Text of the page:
The processes and practices of lean thinking align around objectives which are designed to prevent overproduction. That’s how a lean company shortens the lead time to provide products and services for customers. Being mindful of avoiding overproduction creates flexibility and generates cash, which in turn provides value for customers and prosperity for companies.
Ohno made the seven wastes famous, of course, but in later days he talked about regretting it. There was never anything magical about the number seven. Rather, the types of wastes are many and no matter how you strive to eliminate them, you will surely be left with traces of those seven. And to thoroughly eliminate those seven, you will surely have to thoroughly change your production system. And the key to building a system to thoroughly eliminate the sources of all waste can be found in the path to eliminate overproduction.
Overproduction never meant just “not making too much” any more than “pull system” meant just “going to get what you need when you want it.” Overproduction means aligning supply with demand, to get the “right item in the right amount with the right timing”. That means knowing your demand, really, really well. It also means knowing your “supply”, your capacity, your capability really, really well. And that’s how the JIT tools help you, they help you get to know your real demand and real capability deeply thereby enabling you to work to steadily align them. That’s hard today, with currently installed capacity, and even harder tomorrow, with capacity that’s still under consideration to meet demand that, at the end of the day, will vary.
I’m suggesting that most companies, even “lean” companies, forgot about overproduction over the past few years. Maybe your company is different, but honestly, I never hear anyone talk about overproduction anymore. Or, not until very recently when companies suddenly found themselves with huge capacity and inventory problems.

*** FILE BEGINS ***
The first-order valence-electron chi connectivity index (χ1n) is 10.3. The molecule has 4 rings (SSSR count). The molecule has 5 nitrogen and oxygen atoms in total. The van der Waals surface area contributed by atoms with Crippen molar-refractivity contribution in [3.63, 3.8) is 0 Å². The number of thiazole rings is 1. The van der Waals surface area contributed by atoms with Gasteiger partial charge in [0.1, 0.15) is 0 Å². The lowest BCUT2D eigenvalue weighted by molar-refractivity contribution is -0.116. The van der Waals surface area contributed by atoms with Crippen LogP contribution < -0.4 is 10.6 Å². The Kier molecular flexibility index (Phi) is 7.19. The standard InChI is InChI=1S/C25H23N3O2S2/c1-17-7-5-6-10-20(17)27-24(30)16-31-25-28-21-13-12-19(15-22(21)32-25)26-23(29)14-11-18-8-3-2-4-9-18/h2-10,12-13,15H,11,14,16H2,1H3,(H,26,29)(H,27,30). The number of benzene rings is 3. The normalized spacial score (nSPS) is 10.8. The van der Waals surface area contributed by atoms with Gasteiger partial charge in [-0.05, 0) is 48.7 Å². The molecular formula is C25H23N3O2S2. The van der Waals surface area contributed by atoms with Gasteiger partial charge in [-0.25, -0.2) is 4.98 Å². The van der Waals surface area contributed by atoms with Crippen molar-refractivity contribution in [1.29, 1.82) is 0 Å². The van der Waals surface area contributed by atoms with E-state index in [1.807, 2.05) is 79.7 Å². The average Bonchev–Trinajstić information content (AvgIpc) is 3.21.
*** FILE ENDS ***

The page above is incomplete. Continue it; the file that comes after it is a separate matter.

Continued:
Not only do people not talk about it anymore, they don’t focus on it anymore when designing their operating systems. Or when they set their operating patterns. Or when they capacitize – when they hire employees and purchase equipment.
Et tu, Toyota?
Even Toyota, you know, seems to have forgotten about overproduction. It’s my guess that they are reminding themselves – or were reminded by circumstances (facts, gemba, genchi gembutsu, reality) – in no uncertain terms today. The photos of Toyota vehicles at the docks and reports of growing inventory of completed vehicles tell part of the story. Stories from suppliers of “Big Three style” ordering patterns were even more disturbing to me. The steady replacement of simple old card Kanban with e-Kanban has also makes me very uneasy (maybe I’m just old-fashioned).
What about you? What about your company?
Maybe we can do a little sharing here. There are different ways of raising or re-raising consciousness, ways that should begin on the plant floor (“better to act your way to a new way of thinking…”). But, perhaps the best way we can play our part here in this space is to share experiences. Did your company forget about overproduction? Did it ever focus on overproduction? (I’m saying most didn’t.) Is overproduction understood at your company?
Lean Enterprise Institute, Inc.